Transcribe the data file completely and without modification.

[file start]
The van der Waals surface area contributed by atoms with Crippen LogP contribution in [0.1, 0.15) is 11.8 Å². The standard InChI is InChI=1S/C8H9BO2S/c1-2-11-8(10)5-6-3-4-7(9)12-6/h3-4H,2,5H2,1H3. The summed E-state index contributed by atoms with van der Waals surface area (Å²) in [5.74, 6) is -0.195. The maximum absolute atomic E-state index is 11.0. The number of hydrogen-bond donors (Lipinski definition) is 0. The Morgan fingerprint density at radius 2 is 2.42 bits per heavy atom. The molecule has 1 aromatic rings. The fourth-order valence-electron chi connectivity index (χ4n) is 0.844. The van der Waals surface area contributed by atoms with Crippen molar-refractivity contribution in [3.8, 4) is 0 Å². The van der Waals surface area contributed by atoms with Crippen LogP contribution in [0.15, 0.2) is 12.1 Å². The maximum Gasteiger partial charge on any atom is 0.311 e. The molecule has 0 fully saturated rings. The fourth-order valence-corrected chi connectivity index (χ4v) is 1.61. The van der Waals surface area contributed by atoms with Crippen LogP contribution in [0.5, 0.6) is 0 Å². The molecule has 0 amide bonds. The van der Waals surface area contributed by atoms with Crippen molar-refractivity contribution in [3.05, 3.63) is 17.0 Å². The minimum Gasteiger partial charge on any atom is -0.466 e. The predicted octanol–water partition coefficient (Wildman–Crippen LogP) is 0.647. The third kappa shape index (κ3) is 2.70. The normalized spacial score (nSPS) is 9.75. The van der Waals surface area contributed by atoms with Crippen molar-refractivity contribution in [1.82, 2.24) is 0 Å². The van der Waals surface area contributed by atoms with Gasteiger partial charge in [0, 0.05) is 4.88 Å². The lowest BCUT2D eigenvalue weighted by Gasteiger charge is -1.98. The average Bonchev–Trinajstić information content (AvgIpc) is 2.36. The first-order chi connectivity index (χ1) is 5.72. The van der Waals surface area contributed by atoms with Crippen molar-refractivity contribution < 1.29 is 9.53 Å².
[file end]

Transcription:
The van der Waals surface area contributed by atoms with Crippen LogP contribution in [0.1, 0.15) is 11.8 Å². The standard InChI is InChI=1S/C8H9BO2S/c1-2-11-8(10)5-6-3-4-7(9)12-6/h3-4H,2,5H2,1H3. The summed E-state index contributed by atoms with van der Waals surface area (Å²) in [5.74, 6) is -0.195. The maximum absolute atomic E-state index is 11.0. The number of hydrogen-bond donors (Lipinski definition) is 0. The Morgan fingerprint density at radius 2 is 2.42 bits per heavy atom. The molecule has 1 aromatic rings. The fourth-order valence-electron chi connectivity index (χ4n) is 0.844. The van der Waals surface area contributed by atoms with Crippen molar-refractivity contribution in [3.8, 4) is 0 Å². The van der Waals surface area contributed by atoms with Crippen LogP contribution in [0.15, 0.2) is 12.1 Å². The maximum Gasteiger partial charge on any atom is 0.311 e. The molecule has 0 fully saturated rings. The fourth-order valence-corrected chi connectivity index (χ4v) is 1.61. The van der Waals surface area contributed by atoms with Crippen LogP contribution in [0.5, 0.6) is 0 Å². The molecule has 0 amide bonds. The van der Waals surface area contributed by atoms with Crippen molar-refractivity contribution in [3.05, 3.63) is 17.0 Å². The minimum Gasteiger partial charge on any atom is -0.466 e. The predicted octanol–water partition coefficient (Wildman–Crippen LogP) is 0.647. The third kappa shape index (κ3) is 2.70. The normalized spacial score (nSPS) is 9.75. The van der Waals surface area contributed by atoms with Crippen molar-refractivity contribution in [1.82, 2.24) is 0 Å². The van der Waals surface area contributed by atoms with Gasteiger partial charge in [0, 0.05) is 4.88 Å². The lowest BCUT2D eigenvalue weighted by Gasteiger charge is -1.98. The average Bonchev–Trinajstić information content (AvgIpc) is 2.36. The first-order chi connectivity index (χ1) is 5.72. The van der Waals surface area contributed by atoms with Crippen molar-refractivity contribution < 1.29 is 9.53 Å².